Simulating Live Keynote Events
Simulating Live Keynote Events
We build a lot of websites. With so much of 2020 being virtual, we were asked to build a virtual conference site. The story about how we built that site is a tale for another day, but one of the standout features of the site was a custom “live” keynote player using pre-recorded videos posted to YouTube. The client wanted to play several keynote speeches sequentially, as a live event on the homepage. Because the keynotes also needed to be available on-demand immediately after, they had to be recorded as individual YouTube videos.
We first looked into YouTube’s Premiere service. It’s a cool idea but it’s basically a scheduler for publishing a recorded video at a certain date and time and not a “live stream” and is tricky to embed on another web page. The keynotes had to play on the conference homepage. Then we thought we could use playlists, but the display of extra YouTube artifacts between videos betrayed the illusion of a live event. It became clear that the only way to fake a “live” stream was to build a custom player on top of YouTube’s embedded player.
What does a simulated live stream look like?
In order to simulate a live streamed event, the custom player:
- Had to start at a specific time.
- Jump to the correct point if the video was loaded after the start time.
- Could not be paused by the viewer.
The task was made harder by changes to YouTube’s embedded player. The player only supports auto-play if the audio is initially muted. Another change was that you can no longer turn off the additional viewing suggestions displayed after a video has ended. Also, clicking on the video screen would still pause the video even if the player controls are suppressed.
Building a simulated live stream
We needed to create an interface between the custom player and the keynote data containing the “air” date and time, the YouTube video ID, and speaker information. We created custom web services in Drupal that the custom player used to sync itself to the keynote schedule. When the homepage was loaded or reloaded, the player would load the data for the current or next keynote from the web service.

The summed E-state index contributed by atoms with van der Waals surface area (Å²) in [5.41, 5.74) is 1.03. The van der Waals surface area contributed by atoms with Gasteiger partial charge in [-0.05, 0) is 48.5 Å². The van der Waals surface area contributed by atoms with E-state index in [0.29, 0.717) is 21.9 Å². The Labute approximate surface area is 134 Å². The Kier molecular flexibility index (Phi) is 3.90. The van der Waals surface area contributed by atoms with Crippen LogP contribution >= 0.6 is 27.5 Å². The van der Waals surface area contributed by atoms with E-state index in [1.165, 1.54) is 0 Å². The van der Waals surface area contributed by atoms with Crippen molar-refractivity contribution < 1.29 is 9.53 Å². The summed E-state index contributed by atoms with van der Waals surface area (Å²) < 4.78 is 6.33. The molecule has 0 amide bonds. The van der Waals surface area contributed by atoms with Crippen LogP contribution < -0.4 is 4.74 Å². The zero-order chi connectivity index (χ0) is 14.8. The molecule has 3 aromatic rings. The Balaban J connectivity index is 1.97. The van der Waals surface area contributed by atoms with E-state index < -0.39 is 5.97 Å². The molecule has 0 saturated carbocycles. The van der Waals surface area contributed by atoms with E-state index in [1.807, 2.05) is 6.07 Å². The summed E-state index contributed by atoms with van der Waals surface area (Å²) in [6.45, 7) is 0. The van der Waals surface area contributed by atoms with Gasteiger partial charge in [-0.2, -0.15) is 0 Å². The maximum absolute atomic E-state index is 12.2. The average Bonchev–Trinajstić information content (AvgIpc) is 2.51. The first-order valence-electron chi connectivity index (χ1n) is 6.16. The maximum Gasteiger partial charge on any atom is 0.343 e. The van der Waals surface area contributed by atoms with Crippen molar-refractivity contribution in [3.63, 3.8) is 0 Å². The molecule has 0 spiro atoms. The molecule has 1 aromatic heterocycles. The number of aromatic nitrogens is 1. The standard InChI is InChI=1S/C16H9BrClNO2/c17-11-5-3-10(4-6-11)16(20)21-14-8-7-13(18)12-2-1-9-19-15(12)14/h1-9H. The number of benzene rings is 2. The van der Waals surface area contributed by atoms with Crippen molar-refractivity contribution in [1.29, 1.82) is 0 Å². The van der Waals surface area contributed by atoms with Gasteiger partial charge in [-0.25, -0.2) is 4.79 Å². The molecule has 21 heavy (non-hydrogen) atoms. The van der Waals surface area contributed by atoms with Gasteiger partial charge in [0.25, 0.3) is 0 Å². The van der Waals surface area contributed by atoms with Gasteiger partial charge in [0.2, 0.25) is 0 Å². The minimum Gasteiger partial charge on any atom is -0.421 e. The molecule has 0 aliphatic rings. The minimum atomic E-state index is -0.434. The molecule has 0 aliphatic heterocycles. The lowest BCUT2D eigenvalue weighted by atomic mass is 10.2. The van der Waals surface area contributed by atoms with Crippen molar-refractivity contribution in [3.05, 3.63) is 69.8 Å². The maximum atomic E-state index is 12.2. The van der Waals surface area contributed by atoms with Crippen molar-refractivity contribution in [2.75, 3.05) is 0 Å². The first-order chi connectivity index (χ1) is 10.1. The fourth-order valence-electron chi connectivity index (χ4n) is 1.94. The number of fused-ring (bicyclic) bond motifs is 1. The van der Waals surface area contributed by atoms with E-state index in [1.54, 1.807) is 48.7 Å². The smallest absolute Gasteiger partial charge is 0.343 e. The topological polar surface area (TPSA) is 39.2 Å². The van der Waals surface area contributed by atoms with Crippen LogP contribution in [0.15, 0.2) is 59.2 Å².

If the “air” date and time was before the current date and time, a countdown clock would appear. Once the clock counted down to zero, the clock would fade out and the keynote video would begin autoplaying. We placed a transparent layer above the player to prevent the keynote from being paused and add an unmute button to the user interface.
If the current date/time was after the “air” date, the custom player would begin playing at the correct point in the video. To avoid the extra artifacts at the end of the video, the custom player would automatically fade out 3 seconds before the actual end of the video, redisplaying the clock already counting down to the next keynote.
We’d love to say that the keynotes player execution went off without a hitch, but we did experience a few technical issues during the speeches. We quickly dealt with the issues and easily adjusted the start times of the presentations to compensate.
All in all, we’ve created a great feature that we are already using for other events. When another client offhandedly mentioned that they were planning to “fake” a livestream for their virtual gala using Youtube Premier, we were ready to jump in and offer our keynotes player for their event. We were even able to add closed captioning.